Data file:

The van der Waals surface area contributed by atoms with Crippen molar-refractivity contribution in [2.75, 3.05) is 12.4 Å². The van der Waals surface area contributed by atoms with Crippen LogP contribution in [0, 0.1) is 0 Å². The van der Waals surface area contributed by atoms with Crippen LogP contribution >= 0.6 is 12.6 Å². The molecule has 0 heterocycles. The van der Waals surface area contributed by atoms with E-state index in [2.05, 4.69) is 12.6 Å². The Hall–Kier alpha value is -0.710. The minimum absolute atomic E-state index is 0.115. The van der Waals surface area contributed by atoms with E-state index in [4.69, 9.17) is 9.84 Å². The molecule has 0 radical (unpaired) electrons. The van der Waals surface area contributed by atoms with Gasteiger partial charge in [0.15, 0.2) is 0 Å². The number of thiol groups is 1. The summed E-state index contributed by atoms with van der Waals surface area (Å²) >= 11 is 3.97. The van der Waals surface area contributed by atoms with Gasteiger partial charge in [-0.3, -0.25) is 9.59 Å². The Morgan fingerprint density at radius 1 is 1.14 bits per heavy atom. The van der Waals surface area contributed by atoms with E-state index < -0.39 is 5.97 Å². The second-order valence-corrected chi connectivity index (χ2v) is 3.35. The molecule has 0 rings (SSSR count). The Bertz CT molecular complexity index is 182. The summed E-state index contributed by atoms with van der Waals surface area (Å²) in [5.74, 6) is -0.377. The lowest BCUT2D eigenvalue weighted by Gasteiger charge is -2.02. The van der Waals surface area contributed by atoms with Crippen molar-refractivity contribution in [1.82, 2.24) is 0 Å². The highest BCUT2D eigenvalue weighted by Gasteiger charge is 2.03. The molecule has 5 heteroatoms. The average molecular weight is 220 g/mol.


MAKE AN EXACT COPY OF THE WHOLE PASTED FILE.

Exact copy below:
The van der Waals surface area contributed by atoms with Crippen molar-refractivity contribution in [2.75, 3.05) is 12.4 Å². The van der Waals surface area contributed by atoms with Crippen LogP contribution in [0, 0.1) is 0 Å². The van der Waals surface area contributed by atoms with Crippen LogP contribution >= 0.6 is 12.6 Å². The molecule has 0 heterocycles. The van der Waals surface area contributed by atoms with E-state index in [2.05, 4.69) is 12.6 Å². The Hall–Kier alpha value is -0.710. The minimum absolute atomic E-state index is 0.115. The van der Waals surface area contributed by atoms with E-state index in [4.69, 9.17) is 9.84 Å². The molecule has 0 radical (unpaired) electrons. The van der Waals surface area contributed by atoms with Gasteiger partial charge in [0.15, 0.2) is 0 Å². The number of thiol groups is 1. The summed E-state index contributed by atoms with van der Waals surface area (Å²) >= 11 is 3.97. The van der Waals surface area contributed by atoms with Gasteiger partial charge in [-0.3, -0.25) is 9.59 Å². The Morgan fingerprint density at radius 1 is 1.14 bits per heavy atom. The van der Waals surface area contributed by atoms with E-state index < -0.39 is 5.97 Å². The second-order valence-corrected chi connectivity index (χ2v) is 3.35. The molecule has 0 rings (SSSR count). The Bertz CT molecular complexity index is 182. The summed E-state index contributed by atoms with van der Waals surface area (Å²) in [5.74, 6) is -0.377. The lowest BCUT2D eigenvalue weighted by Gasteiger charge is -2.02. The van der Waals surface area contributed by atoms with Crippen molar-refractivity contribution in [1.82, 2.24) is 0 Å². The highest BCUT2D eigenvalue weighted by Gasteiger charge is 2.03. The molecule has 5 heteroatoms. The average molecular weight is 220 g/mol.